Passing Tower Bridge feels like a real marker, proper London town. And we can now chalk off each bridge we pass as we inch closer to the finish.

    Press crews from here on are much more noticeable which makes us feel pro, and it felt like something special is happening, miracles even. This lady suddenly appeared to not need her zimmer frame any longer, praise the Lord, its a miracle, she’s cured!

    Or maybe she way carrying it for someone further up the queue. Whichever one, its amazing, what a crowd! There’s definitely a magic feeling in the air.
    I smash a gel and decide to take a slight diversion up the col de London Bridge to get some elevation for nice photos. A panorama of the Metropolis looking back to Tower Bridge from where we’ve just come.

    Onward, and I do the same elevation seeking trick again as I climb the hors categorie Blackfriars Bridge for, some of the highest fully segregated bike lanes in Europe . This also secures my Audax AAA points. I’m expecting my elevation for this ride to equate to summiting 1.2 Mount Everest’s. From here I look down on the silent conga as it snakes its way along the river without even a hint of rhythm.

    I lose a bit of time on the Lombardia section, when the gravel boys and girls have the edge, but I man up and use my old MTB skills to stay upright and make it through unscathed.

    Photo opp outside the front of Tate Modern and some dedicated her maj signage. Christopher Wren’s St Paul’s Cathedral can be spotted across the valley in the distance.

    Cycling in urban environs can present a challenge when it comes to going to the toilet. Are all these people holding it in? The age profile of many puts them in what I consider the prostate is shot category, how are these heroes managing this? Or are they carrying bottles to piss in, or pissing on any bushes they see? Is stepping out of line for a wee or a pooh classed as leaving your place in the queue? Its a long way to the back of the queue from here. As these thoughts race through my sleep deprived brain….and then like an Oasis suddenly appearing in the desert, hope is spotted on the horizon…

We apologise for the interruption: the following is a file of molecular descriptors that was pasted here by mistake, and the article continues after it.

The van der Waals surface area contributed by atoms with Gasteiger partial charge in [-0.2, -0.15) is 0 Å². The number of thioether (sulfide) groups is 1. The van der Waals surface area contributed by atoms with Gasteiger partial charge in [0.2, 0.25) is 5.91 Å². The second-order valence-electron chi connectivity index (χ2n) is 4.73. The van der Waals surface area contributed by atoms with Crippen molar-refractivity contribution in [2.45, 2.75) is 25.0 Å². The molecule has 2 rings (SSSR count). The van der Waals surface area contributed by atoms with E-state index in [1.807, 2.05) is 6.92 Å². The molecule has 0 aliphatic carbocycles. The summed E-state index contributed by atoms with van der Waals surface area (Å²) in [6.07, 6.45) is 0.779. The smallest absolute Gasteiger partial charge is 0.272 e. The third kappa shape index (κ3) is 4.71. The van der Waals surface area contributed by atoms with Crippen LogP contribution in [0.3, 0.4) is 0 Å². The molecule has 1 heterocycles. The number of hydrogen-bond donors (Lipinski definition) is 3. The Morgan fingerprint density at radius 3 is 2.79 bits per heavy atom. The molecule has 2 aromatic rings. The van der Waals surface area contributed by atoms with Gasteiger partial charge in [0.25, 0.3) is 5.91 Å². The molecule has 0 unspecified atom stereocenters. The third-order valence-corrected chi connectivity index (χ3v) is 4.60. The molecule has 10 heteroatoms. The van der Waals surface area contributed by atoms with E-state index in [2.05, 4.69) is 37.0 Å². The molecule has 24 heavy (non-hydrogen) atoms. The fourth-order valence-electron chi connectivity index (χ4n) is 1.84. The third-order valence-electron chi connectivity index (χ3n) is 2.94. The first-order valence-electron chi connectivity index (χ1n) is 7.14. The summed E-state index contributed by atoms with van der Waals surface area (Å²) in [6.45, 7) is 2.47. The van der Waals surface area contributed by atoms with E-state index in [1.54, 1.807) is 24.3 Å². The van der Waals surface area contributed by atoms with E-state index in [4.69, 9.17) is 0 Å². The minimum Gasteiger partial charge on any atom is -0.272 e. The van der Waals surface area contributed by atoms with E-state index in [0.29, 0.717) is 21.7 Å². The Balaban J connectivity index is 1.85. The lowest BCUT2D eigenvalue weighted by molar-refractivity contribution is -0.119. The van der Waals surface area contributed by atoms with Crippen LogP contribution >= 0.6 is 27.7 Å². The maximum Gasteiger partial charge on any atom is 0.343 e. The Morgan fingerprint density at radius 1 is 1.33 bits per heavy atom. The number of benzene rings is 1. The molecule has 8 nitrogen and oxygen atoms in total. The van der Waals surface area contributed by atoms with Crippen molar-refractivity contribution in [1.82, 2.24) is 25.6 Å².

….never has hope looked so bleak, but those in need have no choice. I overhear some chatter from the queue, Doris from Tower Hamlets is telling us how she wouldn’t have missed this for the world, London’s had it rough in recent years, what with losing Barbara Windsor, and now this. Blitz spirit Britain at its best, just with less terror, bombs and fire. But then like now, these people’s spirit cannot be crushed.

    We’re getting towards the end now, the London Eye is one of the final markers to cross off. My arse is in bits and stomach can’t face any more food. I’m out of gels, so I break out the emergency rations, I insert my last fig role into my destroyed sphincter , hoping the dying last twitches of its life can absorb enough nutrients to get me to the finish....

    ...it does, finally, onto the last bridge of the day, Westminster Bridge.

    I made it without sleep, I’m drained but elated. This is the final checkpoint, beyond here is the final approach to Westminster Hall, where Liz2 lies, where she has one more sleep before being put in the ground. She’s touched us all and now the nation is queuing up to touch her back, she will remain forever in our hearts. . This last bit probably involves frisking, I smell so bad as a mark of respect I decide not to walk this final section and leave the walking heroes to their grand finale, instead opting the long ride back home and the promise of a warm shower, a cold beer and good nights sleep.

    An amazing day out and met so many cool people. I’ve already signed up for next years ride! All my batteries died so I’ve not got enough charge to extract full ride data and stats yet, but its defo epic, I sure I’ve done enough qualifying mileage for PBP now, so can cancel Lands End to John O’Groats now and spend tomorrow and the rest of the season in the pub. Its what she would have wanted.